F4SL workshop with TerraJusta and War on Want, October 2022
“Sustainable living” tends to make us think of lifestyles based on renewable energy and electrified transport, especially in the Global North. But extraction of materials for the renewable energy transition can lead to severe social and environmental harm, especially in the Global South. Our workshop explored the connections between unsustainable lifestyles and extractivism – and how achieving climate justice is dependent on deep reductions in consumption in the Global North.
New lifestyles or green colonialism?
Our first speaker was Seb Ordoñez Muñoz from War on Want:
Seb reminded us that 92% of emissions are connected to consumption in the Global North; scaling down use of energy and materials is essential to avert a “green colonialism” based on industrial mining for the renewables industries. Reducing extraction of energy and materials necessitates a fundamental change to Global North economies and lifestyles.
“Capitalocene” instead of “Anthropocene”?
Our second speaker was Leny Olivera Rojas, Director of TerraJusta:
Leny reminded us of the historical, colonial causes of current injustices. Explaining the connection between consumption and climate justice, Leny noted that lifestyles of overconsumption in the Global North are fuelled by extractivism that causes harm to communities and ecosystems in other parts of the world. The worst impacts are on places and peoples who have least caused the climate crisis, and who are least equipped to deal with the environmental and social impacts.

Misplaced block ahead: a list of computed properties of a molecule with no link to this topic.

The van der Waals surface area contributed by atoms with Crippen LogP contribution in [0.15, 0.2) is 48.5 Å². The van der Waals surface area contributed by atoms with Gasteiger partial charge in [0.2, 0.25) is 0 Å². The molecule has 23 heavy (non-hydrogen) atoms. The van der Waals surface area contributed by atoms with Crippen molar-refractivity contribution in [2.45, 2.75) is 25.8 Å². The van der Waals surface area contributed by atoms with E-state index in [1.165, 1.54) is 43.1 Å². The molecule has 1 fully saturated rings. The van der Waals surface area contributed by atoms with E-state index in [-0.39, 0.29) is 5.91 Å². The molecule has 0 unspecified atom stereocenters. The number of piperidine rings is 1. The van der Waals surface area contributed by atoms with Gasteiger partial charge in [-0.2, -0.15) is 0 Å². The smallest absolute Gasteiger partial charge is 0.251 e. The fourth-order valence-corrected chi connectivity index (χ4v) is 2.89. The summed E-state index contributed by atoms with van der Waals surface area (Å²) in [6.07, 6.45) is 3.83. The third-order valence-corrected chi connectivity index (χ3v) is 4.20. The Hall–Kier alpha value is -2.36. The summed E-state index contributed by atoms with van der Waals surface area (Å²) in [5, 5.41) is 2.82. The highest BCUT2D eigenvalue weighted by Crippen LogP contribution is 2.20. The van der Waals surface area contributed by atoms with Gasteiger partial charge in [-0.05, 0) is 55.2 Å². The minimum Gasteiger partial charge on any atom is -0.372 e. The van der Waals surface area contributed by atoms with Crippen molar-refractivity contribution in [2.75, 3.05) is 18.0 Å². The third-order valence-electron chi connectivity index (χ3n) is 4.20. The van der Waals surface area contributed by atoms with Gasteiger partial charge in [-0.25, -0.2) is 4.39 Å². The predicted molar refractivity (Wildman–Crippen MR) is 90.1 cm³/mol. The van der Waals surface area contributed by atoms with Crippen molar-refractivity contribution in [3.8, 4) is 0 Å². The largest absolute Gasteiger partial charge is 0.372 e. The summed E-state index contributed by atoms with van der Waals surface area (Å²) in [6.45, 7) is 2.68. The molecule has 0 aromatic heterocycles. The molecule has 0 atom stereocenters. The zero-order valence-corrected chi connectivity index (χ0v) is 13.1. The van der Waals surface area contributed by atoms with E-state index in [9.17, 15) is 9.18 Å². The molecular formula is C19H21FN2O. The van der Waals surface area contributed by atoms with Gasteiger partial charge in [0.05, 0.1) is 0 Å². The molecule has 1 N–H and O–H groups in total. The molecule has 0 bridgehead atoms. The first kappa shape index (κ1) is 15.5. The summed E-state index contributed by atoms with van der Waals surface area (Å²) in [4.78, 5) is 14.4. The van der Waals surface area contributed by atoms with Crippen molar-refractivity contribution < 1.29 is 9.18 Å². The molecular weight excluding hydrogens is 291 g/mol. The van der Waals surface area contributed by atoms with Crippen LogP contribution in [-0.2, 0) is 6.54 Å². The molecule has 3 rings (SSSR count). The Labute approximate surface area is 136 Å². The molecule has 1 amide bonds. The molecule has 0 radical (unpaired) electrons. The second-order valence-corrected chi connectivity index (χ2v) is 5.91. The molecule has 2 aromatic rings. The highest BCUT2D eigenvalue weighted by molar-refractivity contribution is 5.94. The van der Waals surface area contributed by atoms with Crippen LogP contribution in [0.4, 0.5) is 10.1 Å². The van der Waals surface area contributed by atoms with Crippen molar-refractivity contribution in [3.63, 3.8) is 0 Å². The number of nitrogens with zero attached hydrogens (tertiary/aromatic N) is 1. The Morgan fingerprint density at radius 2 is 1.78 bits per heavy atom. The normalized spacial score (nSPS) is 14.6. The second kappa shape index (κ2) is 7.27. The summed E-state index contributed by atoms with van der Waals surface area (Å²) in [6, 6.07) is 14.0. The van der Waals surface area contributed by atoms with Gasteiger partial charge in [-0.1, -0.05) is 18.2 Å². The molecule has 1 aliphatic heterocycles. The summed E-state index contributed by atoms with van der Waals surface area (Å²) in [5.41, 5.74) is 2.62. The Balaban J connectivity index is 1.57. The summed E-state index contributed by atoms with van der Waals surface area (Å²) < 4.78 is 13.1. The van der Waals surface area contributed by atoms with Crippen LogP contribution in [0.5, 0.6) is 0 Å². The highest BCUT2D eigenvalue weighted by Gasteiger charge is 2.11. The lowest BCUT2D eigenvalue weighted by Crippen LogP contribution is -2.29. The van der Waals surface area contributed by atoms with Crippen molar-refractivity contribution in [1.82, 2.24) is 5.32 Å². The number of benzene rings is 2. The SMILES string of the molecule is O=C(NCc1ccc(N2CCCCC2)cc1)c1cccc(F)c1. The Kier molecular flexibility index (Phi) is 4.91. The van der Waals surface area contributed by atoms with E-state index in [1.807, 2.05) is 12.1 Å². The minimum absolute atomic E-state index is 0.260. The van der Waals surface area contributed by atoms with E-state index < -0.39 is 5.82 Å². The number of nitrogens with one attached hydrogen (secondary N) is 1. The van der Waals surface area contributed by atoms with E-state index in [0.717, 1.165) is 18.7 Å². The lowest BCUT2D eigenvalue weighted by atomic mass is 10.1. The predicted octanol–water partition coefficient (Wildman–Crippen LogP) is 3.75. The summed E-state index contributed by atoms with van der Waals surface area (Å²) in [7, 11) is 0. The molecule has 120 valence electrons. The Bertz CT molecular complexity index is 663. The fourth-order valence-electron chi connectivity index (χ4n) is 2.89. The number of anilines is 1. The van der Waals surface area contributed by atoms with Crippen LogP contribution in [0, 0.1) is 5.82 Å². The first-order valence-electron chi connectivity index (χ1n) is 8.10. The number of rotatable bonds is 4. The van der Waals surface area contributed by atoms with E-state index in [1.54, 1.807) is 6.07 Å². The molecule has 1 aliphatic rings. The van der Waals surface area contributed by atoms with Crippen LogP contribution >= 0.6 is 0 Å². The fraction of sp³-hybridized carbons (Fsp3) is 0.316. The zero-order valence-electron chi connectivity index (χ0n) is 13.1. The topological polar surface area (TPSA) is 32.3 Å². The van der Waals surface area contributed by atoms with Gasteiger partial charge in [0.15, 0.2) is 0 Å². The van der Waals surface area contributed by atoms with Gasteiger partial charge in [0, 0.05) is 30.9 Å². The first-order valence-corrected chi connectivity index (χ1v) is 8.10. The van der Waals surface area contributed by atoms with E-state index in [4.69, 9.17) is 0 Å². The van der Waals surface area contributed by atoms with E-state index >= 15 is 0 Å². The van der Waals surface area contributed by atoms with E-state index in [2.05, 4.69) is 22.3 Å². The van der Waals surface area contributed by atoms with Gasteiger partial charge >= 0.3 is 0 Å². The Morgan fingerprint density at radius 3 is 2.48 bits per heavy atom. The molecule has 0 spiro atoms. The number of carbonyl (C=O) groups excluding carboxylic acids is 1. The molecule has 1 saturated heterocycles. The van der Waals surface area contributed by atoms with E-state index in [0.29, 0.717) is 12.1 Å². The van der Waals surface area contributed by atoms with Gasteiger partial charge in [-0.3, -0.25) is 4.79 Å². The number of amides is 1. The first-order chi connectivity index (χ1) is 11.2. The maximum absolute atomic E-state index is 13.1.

Recognising that an elite minority cause the climate crisis, Leny questioned the term “Anthropocene” which implies a common human experience: perhaps the “Capitalocene” is a more appropriate name?
Viewing the video Lithium and uranium mining concessions on the Snowy Quelccaya was shocking and moving, as we were confronted with the consequences of industrial mining for renewables – although we appreciated the power of these examples to bring life to the theoretical conversations around climate injustice.
“I wish more people would understand the implications of their lifestyle choices; we don’t spend enough time contemplating how and with what resources what we consume is produced.”
The roles of funders
Foundations have a dual role, not only through grants but also the investment of funds: we reflected on greenwashing of investments and the importance of shareholder advocacy. Foundations could put more focus on responsible investment policies, in addition their grant-making role – and indeed some foundations are already active on this issue.